PhotoVoice: Telling Our Story

PhotoVoice is a method of research that uses participant photography to show an issue in society. It poses meaningful questions to the audience in the hopes of enhancing the community by finding possible solutions to the problem presented. On the Kruizenga Art Museum website, it says this about the project: “This exhibition offers a window into the lived experiences of seven LGBTQIA students at Hope College. The students’ photographs portray images of safety, identity, belonging and pride, as evident in their daily lives.”

In order to gain more insight into Hope College’s PhotoVoice, I interviewed Dr. Liz Sharda. Sharda is the faculty advisor for the exhibition and she has been an assistant professor in social work at Hope since 2017. 

Student piece titled, “Elena Identity”. Credit: Liz Sharda

First, Sharda discussed PhotoVoice, saying, “Photo methodology– I received training on it at MSU. It is looking over an opportunity to get to the population. It has been around for awhile; I was previously interested in it. A couple of research students helped me come up with the ideas and the research behind it.”

She then talked about how students could get involved. Sharda said, “So, the research term is ‘snowballing’, but essentially [students could get involved] through word of mouth. Some flyers went up around campus, which is how we got some of the students. Some of the other students were my previous students. The newsletters that went out to the student population included flyers about PhotoVoice. Overall there was a lot of verbal communication. I also met with all of the students who were interested and had one on one interviews with them, prior to the 6-week project.”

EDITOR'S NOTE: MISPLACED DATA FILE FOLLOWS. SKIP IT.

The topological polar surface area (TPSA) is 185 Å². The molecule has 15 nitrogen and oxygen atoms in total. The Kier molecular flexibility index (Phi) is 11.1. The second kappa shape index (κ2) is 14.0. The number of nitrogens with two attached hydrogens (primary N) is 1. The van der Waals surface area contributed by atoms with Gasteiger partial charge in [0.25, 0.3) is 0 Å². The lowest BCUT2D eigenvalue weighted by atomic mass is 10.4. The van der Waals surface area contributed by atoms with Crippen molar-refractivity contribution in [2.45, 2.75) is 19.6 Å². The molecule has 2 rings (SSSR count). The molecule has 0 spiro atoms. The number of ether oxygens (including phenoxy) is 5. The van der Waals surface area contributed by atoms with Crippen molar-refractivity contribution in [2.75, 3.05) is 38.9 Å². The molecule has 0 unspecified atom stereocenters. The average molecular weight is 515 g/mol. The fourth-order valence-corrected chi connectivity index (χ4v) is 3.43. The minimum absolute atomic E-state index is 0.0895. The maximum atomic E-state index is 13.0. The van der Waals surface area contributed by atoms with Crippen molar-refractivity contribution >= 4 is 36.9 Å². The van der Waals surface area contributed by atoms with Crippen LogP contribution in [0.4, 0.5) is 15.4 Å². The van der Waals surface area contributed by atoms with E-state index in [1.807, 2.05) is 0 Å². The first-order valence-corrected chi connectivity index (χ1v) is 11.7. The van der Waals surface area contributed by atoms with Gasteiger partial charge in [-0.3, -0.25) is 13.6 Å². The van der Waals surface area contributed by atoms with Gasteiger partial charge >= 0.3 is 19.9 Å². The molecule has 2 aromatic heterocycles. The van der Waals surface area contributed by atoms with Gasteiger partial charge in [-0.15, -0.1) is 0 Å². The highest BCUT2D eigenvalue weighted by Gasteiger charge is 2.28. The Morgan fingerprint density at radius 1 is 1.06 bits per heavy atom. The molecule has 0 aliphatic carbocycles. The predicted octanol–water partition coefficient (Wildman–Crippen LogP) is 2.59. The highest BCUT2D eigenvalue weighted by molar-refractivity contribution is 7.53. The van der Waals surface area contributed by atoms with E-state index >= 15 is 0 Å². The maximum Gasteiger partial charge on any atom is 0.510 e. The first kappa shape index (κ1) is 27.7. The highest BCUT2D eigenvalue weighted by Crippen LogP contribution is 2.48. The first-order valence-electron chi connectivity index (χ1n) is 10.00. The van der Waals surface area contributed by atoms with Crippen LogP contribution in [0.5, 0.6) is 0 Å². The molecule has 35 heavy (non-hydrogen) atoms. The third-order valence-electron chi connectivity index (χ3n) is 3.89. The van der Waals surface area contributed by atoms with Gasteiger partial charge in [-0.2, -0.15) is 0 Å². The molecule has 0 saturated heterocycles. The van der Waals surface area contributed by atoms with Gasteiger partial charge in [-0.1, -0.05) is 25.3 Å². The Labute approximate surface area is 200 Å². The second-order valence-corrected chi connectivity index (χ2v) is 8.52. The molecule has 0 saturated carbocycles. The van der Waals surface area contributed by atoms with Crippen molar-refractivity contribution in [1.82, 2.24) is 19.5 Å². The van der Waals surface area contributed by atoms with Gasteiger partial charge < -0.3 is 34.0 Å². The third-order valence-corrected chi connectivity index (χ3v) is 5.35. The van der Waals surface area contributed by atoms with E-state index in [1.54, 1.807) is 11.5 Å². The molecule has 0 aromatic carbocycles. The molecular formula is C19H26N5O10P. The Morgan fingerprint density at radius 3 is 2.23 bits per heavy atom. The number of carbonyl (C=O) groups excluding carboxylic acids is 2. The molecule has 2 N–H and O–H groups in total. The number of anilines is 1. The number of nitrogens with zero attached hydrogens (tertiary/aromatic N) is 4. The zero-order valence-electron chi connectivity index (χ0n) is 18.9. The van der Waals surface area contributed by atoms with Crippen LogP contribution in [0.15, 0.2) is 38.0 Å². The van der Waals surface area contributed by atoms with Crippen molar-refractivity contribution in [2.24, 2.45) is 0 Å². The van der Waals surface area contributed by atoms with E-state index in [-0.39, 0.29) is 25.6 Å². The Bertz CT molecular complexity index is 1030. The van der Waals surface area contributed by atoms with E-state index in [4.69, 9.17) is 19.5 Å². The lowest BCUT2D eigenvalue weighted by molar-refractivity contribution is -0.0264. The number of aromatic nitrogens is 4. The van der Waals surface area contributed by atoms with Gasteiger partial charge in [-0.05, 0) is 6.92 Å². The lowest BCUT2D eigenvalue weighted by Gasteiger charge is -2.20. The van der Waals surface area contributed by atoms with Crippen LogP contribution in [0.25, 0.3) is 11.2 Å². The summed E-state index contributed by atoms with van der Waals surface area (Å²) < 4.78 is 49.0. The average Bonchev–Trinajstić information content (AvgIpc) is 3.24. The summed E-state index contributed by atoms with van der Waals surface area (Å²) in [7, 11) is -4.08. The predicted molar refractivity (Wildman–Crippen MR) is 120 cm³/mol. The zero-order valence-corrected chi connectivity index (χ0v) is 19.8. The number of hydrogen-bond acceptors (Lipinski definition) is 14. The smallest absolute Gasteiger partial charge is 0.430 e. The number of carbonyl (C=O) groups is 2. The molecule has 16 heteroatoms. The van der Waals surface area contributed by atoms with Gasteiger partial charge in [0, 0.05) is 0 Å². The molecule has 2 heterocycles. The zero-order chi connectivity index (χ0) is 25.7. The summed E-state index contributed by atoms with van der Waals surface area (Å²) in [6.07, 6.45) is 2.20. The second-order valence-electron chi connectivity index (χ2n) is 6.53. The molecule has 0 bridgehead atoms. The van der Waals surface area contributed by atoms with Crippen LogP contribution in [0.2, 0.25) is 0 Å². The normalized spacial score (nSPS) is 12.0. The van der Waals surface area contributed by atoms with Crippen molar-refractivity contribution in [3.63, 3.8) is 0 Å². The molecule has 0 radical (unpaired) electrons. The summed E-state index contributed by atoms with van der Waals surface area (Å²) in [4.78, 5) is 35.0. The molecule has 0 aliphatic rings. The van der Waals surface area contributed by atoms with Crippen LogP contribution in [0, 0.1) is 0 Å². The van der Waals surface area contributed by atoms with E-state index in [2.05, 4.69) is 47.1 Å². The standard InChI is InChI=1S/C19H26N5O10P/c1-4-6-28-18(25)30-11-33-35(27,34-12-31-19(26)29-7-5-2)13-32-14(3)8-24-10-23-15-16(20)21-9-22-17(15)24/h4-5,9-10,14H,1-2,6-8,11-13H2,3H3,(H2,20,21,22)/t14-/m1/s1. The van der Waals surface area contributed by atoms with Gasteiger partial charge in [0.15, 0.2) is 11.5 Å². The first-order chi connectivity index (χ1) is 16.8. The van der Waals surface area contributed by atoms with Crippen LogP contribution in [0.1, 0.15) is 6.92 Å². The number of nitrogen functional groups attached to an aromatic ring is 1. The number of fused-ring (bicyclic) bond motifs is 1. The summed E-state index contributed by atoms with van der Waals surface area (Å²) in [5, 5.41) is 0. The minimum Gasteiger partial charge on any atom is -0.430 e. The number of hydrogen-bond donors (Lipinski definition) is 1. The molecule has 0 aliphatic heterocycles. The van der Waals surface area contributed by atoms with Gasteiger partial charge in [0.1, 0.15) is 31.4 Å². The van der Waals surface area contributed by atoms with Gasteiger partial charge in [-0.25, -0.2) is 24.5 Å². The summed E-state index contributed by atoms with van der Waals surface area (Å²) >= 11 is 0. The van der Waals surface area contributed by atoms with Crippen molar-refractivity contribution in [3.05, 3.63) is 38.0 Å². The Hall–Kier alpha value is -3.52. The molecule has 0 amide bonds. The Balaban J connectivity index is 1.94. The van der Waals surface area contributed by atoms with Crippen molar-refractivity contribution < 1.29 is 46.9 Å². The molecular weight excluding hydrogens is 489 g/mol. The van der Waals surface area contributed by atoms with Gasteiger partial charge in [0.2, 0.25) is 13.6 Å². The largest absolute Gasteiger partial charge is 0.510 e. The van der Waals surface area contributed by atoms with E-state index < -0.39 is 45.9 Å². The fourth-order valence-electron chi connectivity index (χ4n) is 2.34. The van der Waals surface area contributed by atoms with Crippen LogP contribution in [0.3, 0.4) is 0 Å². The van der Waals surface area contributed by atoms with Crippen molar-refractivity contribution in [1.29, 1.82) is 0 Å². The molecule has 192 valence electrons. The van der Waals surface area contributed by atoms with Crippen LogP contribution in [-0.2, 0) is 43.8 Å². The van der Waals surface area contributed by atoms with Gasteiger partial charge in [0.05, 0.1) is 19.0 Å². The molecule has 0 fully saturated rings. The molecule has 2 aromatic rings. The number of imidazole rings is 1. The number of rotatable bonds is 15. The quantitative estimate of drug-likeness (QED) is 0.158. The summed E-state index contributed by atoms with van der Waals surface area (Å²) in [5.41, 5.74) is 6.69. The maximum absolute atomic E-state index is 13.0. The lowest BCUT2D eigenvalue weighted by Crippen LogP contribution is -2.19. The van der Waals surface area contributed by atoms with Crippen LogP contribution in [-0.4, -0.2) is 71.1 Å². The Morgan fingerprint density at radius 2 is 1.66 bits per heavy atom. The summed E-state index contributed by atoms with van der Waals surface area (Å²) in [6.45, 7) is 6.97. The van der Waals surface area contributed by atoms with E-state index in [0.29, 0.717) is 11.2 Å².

When conducting projects that center around raising often unheard voices, there can be insecurities about accomplishing the goal that made you want to start the project in the first place, and doing it in the correct manner. When Sharda was asked whether or not there were any difficulties with running the project, she said, “There have been little to no difficulties. Seven students participated, representing their fears. They were all super open and communicative about what they wanted to present. It was really wonderful to witness all of the ways that the students supported each other and their understanding for one another. There were a lot of relationships formed throughout this research process.”

Student piece titled, “EC Identity”. Credit: Liz Sharda

The last thing Sharda mentioned when I asked if she had anything else to say was, “One of the things I have been thinking about as the opening approaches is, is how this is such an opportunity. This was such an opportunity to change fears and how to embrace being different from your peers. I find myself coming back to see courage to challenge the campus community, in all of us, and how to understand them. There’s the photos and then the students also created captions to go with the photos to provide insight on their experiences. I am thankful for the students for being so honest with their experiences and being so open. It is a great opportunity to learn and to receive from the students around you.”

If you would like to visit this exhibit, it will be running through Feb. 15 at the Kruizenga Art Museum. 

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